(Leon Youngblood lives in Texas but says his heart is in LeFlore County, where he owns land and plans to move in a few years. His stories are a mixture of fiction and non-fiction involving people and events in and around Briar Circle, a community in the Ouachita mountains in Leflore County. The names are changed to protect the innocent and guilty alike, and to prevent my reputation from being soiled by associating with some of them. His column appears on Wednesday)
By LEON YOUNGBLOOD
Nate L. Cleft, attorney, is aperson I neither like or dislike, but simply take as is. I will say, he fits the stereotype for lawyers; and if there is a standard for this stereotype, he seems to consciously endeavor to surpass it.
He’s a weekend fixture at Briar Circle, however, so when he came by our cabin, I wondered if it was merely to say, “Hello,” or if I was going to be sued for something or other, for he looked like he wanted something.
Sure enough, after the typical sorts of greeting, he asked, “Are you familiar with Edgar A. Guest?”
“The poet?” I said. “A little.”
“This is a poem of his titled, It Couldn’t Be Done. Listen.” He retrieved a sheet of paper from his pocket, unfolded it and, with an intensity of feeling and emotion I was unaccustomed to from him, read:
Somebody said that it couldn’t be done, / But he with a chuckle replied / That “maybe it couldn’t,” but he would be one / Who wouldn’t say so till he tried. / So he buckled right in with the trace of a grin / On his face: If he worried he hid it. / He started to sing as he tackled the thing / That could’t be done, and he did it.
Somebody scoffed: “Oh, you’ll never do that; / At least no one has done it”, / But he took off his coat and he took off his hat, / And the first thing we knew he’d begun it. / With a lift of his chin and a bit of a grin, / Without any doubting or quiddit, / He started to sing as he tackled the thing / That couldn’t be done, and he did it.
There are thousands to tell you it cannot be done, / There are thousands to prophesy failure; / There are thousands to point out to you one by one, / The dangers that wait to assail you. / But just buckle in with a bit of a grin, / Just take off your coat and go to it; / Just start to sing as you tackle the thing / That “couldn’t be done,” and you’ll do it.
Nate looked up from the page and asked, “Ever read or hear it before?”
“No, but I would have suspected it was by Edgar Guest.”
“Well, I read it for the first time yesterday, and I became inspired. I wanted to write something as good, as inspirational, as encouraging, for fellow attorneys and the public in general. You write, and you read a lot, don’t you?”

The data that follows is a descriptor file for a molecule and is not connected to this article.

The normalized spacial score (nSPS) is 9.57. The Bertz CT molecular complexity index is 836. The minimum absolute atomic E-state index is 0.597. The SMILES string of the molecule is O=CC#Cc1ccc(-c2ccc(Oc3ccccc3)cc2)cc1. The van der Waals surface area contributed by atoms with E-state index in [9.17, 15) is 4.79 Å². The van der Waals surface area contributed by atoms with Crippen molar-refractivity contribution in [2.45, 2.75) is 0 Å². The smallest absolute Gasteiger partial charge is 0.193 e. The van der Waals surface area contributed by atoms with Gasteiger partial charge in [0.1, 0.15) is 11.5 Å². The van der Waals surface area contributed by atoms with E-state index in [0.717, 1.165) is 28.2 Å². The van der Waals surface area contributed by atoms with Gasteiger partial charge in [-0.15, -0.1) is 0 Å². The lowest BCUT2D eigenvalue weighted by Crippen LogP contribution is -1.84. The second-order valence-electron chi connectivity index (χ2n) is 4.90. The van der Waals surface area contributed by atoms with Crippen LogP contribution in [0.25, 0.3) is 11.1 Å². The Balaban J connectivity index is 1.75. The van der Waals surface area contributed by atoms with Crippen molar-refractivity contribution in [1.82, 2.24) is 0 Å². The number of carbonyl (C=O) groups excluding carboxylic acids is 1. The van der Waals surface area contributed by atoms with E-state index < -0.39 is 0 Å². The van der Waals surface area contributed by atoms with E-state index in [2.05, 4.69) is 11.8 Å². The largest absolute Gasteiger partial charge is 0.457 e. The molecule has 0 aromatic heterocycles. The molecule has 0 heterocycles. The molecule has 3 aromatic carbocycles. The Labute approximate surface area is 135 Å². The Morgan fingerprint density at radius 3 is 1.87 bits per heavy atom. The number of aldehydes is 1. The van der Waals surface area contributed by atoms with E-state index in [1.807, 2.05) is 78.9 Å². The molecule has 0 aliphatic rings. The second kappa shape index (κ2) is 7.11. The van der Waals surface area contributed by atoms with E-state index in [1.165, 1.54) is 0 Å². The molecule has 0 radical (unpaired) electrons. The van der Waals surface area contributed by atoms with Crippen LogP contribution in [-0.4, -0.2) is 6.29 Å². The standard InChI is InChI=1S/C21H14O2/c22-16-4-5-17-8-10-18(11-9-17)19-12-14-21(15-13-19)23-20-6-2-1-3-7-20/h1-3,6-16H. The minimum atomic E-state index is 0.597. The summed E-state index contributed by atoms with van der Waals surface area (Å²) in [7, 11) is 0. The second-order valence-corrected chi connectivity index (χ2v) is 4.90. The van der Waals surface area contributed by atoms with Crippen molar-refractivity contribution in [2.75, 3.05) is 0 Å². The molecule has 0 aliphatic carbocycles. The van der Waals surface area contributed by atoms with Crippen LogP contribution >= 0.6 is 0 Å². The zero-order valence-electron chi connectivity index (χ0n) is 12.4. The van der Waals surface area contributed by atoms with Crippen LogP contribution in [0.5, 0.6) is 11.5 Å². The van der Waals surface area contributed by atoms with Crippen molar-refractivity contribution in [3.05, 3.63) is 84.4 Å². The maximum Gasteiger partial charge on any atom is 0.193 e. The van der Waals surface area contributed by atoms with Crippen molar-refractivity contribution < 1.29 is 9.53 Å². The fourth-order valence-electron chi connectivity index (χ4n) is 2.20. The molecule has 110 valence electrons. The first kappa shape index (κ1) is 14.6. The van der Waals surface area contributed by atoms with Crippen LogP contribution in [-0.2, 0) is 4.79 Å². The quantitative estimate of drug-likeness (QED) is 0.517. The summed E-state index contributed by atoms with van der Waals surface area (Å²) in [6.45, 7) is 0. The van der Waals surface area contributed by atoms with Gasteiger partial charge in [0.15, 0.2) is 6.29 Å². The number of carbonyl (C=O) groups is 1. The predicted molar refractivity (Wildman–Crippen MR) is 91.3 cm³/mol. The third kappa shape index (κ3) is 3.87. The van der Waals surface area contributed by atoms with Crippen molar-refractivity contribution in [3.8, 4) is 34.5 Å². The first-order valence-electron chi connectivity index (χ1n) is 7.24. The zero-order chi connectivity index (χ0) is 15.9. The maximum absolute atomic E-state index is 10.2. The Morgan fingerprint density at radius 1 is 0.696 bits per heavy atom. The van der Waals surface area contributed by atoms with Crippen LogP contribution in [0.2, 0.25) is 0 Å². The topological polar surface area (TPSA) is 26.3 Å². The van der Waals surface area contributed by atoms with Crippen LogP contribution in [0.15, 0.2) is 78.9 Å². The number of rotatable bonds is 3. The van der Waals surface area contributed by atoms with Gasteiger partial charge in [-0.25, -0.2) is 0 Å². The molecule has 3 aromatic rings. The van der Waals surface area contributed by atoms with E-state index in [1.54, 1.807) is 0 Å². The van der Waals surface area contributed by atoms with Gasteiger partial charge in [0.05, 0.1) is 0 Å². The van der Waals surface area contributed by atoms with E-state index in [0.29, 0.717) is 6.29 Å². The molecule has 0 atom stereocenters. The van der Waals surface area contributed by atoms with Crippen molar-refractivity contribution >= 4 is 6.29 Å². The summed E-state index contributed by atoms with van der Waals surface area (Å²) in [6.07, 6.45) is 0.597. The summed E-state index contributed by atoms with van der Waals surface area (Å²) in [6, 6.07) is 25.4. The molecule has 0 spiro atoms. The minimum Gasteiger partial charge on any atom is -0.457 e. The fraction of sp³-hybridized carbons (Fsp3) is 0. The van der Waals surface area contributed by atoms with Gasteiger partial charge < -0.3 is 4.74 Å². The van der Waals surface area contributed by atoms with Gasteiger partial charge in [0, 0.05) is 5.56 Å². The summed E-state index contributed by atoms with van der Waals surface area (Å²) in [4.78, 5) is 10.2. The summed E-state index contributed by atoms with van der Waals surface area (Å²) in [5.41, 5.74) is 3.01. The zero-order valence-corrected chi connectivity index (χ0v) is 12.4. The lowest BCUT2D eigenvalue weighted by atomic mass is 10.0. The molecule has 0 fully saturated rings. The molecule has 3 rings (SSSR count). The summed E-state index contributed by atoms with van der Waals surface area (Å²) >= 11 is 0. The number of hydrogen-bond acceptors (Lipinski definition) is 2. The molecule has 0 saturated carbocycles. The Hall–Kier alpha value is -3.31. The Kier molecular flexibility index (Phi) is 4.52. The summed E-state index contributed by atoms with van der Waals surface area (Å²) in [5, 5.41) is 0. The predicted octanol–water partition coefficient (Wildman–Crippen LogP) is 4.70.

“I would appreciate your opinion of a poem I wrote. Would you mind?”
I was a little surprised. Poets must be sensitive and insightful, thoughtful and reflective. I never thought Nate capable of having the poets’ muse, but perhaps I had misjudged the man.
“Not at all,” I said. “I’d like to hear it.”
“Thank you,” he said. He turned the page over. “Go Ahead and Do It. By – well, by me.” He cleared his throat and began reading:
“It can’t be done, and ain’t no fun! / To try is to just waste time!” / But the boy went ahead, against all they said, / Saying he’d give it a try. / Many scoffed, and brushed the boy off, / And said he was just chasing fairies. / Their doubts went unheeded, he got what he needed: / Money, wine, cute secretaries.
“The answer lies deep and the cost will be steep. / At least that’s the way that I see it. / But the evolution of the problem’s solution / Just needs for somebody to free it!” / To a ripe old age, the venerable sage / Would keep the problem at hand. / And though it seems funny, he made so much money! / But that’s all along what he’d planned.
So then with the wine and the young concubines, / And funding the Government granted, / He studied his task’s solution at last / in Barbados, where he was now planted. / So if you find a task that baffles the sages, / And breaks down the weak and fainthearted – / Tackle it hard! and charge by the yard! / For money and fools are soon parted!
Webster did not find any words to put in his dictionary for the greater, deeper depth of feeling Nate put into the reading of his poem. Suffice it to say, after he paused a moment and said, “Well? What do you think?”, he looked up and saw I was crying. I wiped my tears and sniffles with my shirt sleeve, which was awkward, since I was wearing a short-sleeved shirt.
“Uh – Nate, I honestly don’t know what to say.”
A satisfied, contented expression lit his face. “Never mind, my friend. Your tears say enough. I am deeply, deeply touched! I confess I had a certain confidence in my poetry, and the impact it would have on an intelligent, sensitive audience. You have verified it. Thank you! Would you like to hear it again? Or I have other poems.”
“No! No, Nate. I can’t handle this much sensitivity in a day.” As I wiped another tear, a thought came suddenly, but one that had to be worded carefully. “Nate L. Cleft – don’t you go reading any of these poems of yours to any jury! It might give you an unfair and highly subjective advantage!”
In a flash, the poet was gone, the lawyer was back. “You think so?”
So, some good came out of it after all. Nate hasn’t won a case in two months, a fair number of his clients are in jail, and I heard he was even lynched by one batch of literary jurors. The presiding judge approved.